Reflecting the shift in aviation design in the years leading up to World War II, the SNC Falcon was an all-metal low-wing monoplane derived from a light fighter design and widely used as a training aircraft. The Museum's example was accepted by the Navy in 1942, and served as a trainer and utility aircraft until 1944.
The Curtiss-Wright Corporation's CW-22 was a 1940s general-purpose advanced training monoplane aircraft. It was conceptually similar to the SNJ, which preceded it into the Navy training inventory, but had a less powerful engine, among other differences.
The CW-22 prototype first flew in 1940, with Curtiss presenting it to customers as a civilian sport or training monoplane or as a combat trainer, reconnaissance and general purpose aircraft for military use. The CW-22 and -22B were sold to the Netherlands, Turkey, and some Latin American countries. Following the outbreak of World War II, the Japanese captured several of the Dutch aircraft and put them in service.
An unarmed advanced training version, the CW-22N, was demonstrated to the Navy. To help to meet the war-driven need for aviator training, and transition from biplanes to monoplane aircraft, the Navy ordered 150 CWE-22Ns in 1940. Further orders brought the total to 305 aircraft, which were designated SNC-1 Falcons.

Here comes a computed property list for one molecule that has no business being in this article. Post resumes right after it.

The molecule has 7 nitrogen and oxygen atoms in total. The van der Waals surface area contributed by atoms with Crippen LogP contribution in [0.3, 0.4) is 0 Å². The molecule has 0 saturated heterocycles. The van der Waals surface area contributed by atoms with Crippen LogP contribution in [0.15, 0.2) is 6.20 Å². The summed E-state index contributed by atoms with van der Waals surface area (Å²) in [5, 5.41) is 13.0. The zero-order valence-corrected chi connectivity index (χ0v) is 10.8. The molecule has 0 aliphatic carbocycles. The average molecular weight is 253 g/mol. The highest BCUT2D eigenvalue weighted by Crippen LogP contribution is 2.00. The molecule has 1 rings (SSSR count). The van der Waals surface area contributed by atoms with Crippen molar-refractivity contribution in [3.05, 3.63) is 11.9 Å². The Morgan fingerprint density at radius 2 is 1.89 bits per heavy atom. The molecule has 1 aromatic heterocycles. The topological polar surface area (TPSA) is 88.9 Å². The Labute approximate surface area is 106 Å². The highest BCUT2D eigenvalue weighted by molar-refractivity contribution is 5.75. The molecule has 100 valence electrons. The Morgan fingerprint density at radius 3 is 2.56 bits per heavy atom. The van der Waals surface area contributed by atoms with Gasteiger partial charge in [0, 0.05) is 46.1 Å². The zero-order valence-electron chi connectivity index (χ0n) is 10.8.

The Museum's example (Bureau Number 05194) was accepted by the Navy in 1942. It served as a trainer and utility aircraft until 1944, when it was stricken from the Navy inventory. It arrived at the Museum in 1984.
|Crew:||Instructor and student|
|Powerplant:||One 420 horsepower Wright R-975-28 Whirlwind radial piston engine|
|Dimensions:||Length: 27 ft., 3 in.
Height: 9 ft., 11 in.
Wingspan: 35 ft.
|Weight:||Empty: 2,736 lb.
Gross: 3,788 lb.
|Performance:||Max Speed: 198 mph
Ceiling: 21,800 ft.
Range: 780 miles
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